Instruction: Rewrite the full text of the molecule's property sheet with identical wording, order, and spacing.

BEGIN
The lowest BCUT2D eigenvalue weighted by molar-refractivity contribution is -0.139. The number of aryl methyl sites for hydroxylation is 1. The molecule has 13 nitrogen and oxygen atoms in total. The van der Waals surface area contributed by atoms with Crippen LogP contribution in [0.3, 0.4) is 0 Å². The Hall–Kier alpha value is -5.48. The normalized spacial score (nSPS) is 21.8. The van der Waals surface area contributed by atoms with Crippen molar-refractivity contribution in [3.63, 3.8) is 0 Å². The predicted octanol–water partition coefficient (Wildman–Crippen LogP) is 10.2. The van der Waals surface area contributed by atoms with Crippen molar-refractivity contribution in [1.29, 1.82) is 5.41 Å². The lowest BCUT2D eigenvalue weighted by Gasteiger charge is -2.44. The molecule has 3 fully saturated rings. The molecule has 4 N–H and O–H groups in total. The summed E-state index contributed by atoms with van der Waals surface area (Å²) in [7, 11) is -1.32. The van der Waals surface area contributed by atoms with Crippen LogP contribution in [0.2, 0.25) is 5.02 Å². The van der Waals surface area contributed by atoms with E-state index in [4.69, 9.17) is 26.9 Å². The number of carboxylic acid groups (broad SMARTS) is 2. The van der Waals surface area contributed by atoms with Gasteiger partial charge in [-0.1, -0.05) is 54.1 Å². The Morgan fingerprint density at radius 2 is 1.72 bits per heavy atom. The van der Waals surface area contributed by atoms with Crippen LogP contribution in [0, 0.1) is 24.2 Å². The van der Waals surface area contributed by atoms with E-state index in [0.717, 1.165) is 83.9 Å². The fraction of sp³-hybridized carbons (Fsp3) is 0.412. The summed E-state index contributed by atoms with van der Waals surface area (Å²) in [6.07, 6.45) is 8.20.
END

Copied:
The lowest BCUT2D eigenvalue weighted by molar-refractivity contribution is -0.139. The number of aryl methyl sites for hydroxylation is 1. The molecule has 13 nitrogen and oxygen atoms in total. The van der Waals surface area contributed by atoms with Crippen LogP contribution in [0.3, 0.4) is 0 Å². The Hall–Kier alpha value is -5.48. The normalized spacial score (nSPS) is 21.8. The van der Waals surface area contributed by atoms with Crippen molar-refractivity contribution in [3.63, 3.8) is 0 Å². The predicted octanol–water partition coefficient (Wildman–Crippen LogP) is 10.2. The van der Waals surface area contributed by atoms with Crippen molar-refractivity contribution in [1.29, 1.82) is 5.41 Å². The lowest BCUT2D eigenvalue weighted by Gasteiger charge is -2.44. The molecule has 3 fully saturated rings. The molecule has 4 N–H and O–H groups in total. The summed E-state index contributed by atoms with van der Waals surface area (Å²) in [7, 11) is -1.32. The van der Waals surface area contributed by atoms with Crippen LogP contribution in [0.2, 0.25) is 5.02 Å². The van der Waals surface area contributed by atoms with E-state index in [4.69, 9.17) is 26.9 Å². The number of carboxylic acid groups (broad SMARTS) is 2. The van der Waals surface area contributed by atoms with Gasteiger partial charge in [-0.1, -0.05) is 54.1 Å². The Morgan fingerprint density at radius 2 is 1.72 bits per heavy atom. The van der Waals surface area contributed by atoms with Crippen LogP contribution in [0, 0.1) is 24.2 Å². The van der Waals surface area contributed by atoms with E-state index in [0.717, 1.165) is 83.9 Å². The fraction of sp³-hybridized carbons (Fsp3) is 0.412. The summed E-state index contributed by atoms with van der Waals surface area (Å²) in [6.07, 6.45) is 8.20.